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Les Corps Démoniaques dans La Démonomanie des Sorciers : Un Examen Ontologique et Épistémologique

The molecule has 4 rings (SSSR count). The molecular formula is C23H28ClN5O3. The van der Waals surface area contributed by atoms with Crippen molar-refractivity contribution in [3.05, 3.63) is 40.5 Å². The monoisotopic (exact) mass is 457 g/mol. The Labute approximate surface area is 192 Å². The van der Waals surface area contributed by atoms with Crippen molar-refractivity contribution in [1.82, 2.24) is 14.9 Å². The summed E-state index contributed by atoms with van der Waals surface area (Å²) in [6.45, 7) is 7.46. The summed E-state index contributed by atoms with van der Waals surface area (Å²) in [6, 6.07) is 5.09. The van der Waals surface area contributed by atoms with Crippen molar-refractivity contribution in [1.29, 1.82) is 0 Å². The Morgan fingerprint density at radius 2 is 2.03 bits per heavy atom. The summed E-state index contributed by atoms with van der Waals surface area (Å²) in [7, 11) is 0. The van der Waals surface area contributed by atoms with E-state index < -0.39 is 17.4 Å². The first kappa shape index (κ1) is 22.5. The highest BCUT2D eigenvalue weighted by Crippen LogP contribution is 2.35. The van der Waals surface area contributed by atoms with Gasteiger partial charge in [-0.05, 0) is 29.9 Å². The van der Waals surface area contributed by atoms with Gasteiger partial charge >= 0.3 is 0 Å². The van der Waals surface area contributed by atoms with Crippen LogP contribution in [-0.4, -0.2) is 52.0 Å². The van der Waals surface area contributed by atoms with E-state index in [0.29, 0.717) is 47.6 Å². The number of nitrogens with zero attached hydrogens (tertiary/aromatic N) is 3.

The numerous ontological and epistemological paradoxes found within La Démonomanie des sorciers, a demonological treaty of the 16th century, are studied within the context of demonic corporality: exploiting a rich philosophical and theological intertextuality as well as, more generally, a confessional model of logic, La Démonomanie (1580) constructs a linguistic world of demonic bodies capable of copulation, transformation, and imbuing humans with the power to practice magic. Following in the footsteps of the demonologists who precede him, Bodin constructs a system of the real and of knowledge which is as much dependent upon the authoritative ethos of his intellectual forefathers as upon the increasingly abundant demonological confessions of his own time. Despite the certainty of Jean Bodin’s tone and his fastidious deployment of internal logic, the problematics of such demonic corporality, both with regards to its theological justification as well as to its lack of direct, observable evidence, lead ultimately to an anxious appeal to the political in the text in an attempt to mitigate these aforementioned demonological contradictions and appease those who seek material reassurance. To this end, this orientation from the theological towards the political in the text, which provides a physical anchoring of Bodin’s demonological vision in a protective realm of harmonious, yet divinely necessary opposites to counter the inherent abstraction of its subject matter, certainly provides us with an insight into the divisive and anxiety-laced intellectual landscape of the late French Renaissance, insofar as it illuminates the increasingly prominent naturalist objections to established spiritual orthodoxy. However ultimately efficient this shifting orientation may be in its capacity to mitigate direct concerns, the immediate resolution of the demonic paradox in the text fails to find its complete realization, given that the specter of its own weight is not only a theoretical concern to reasoned away, but also an impossibly elusive, spiritual one—as La Démonomanie becomes as much an apparent political praxis as a demonstration of faith, its ostensibly resolved struggle with demonic corporality still betrays, even at its close, a man’s journey of faith to rid the demonic shadows from an ambiguous reality that even prescribed fire may not be capable of exorcising.
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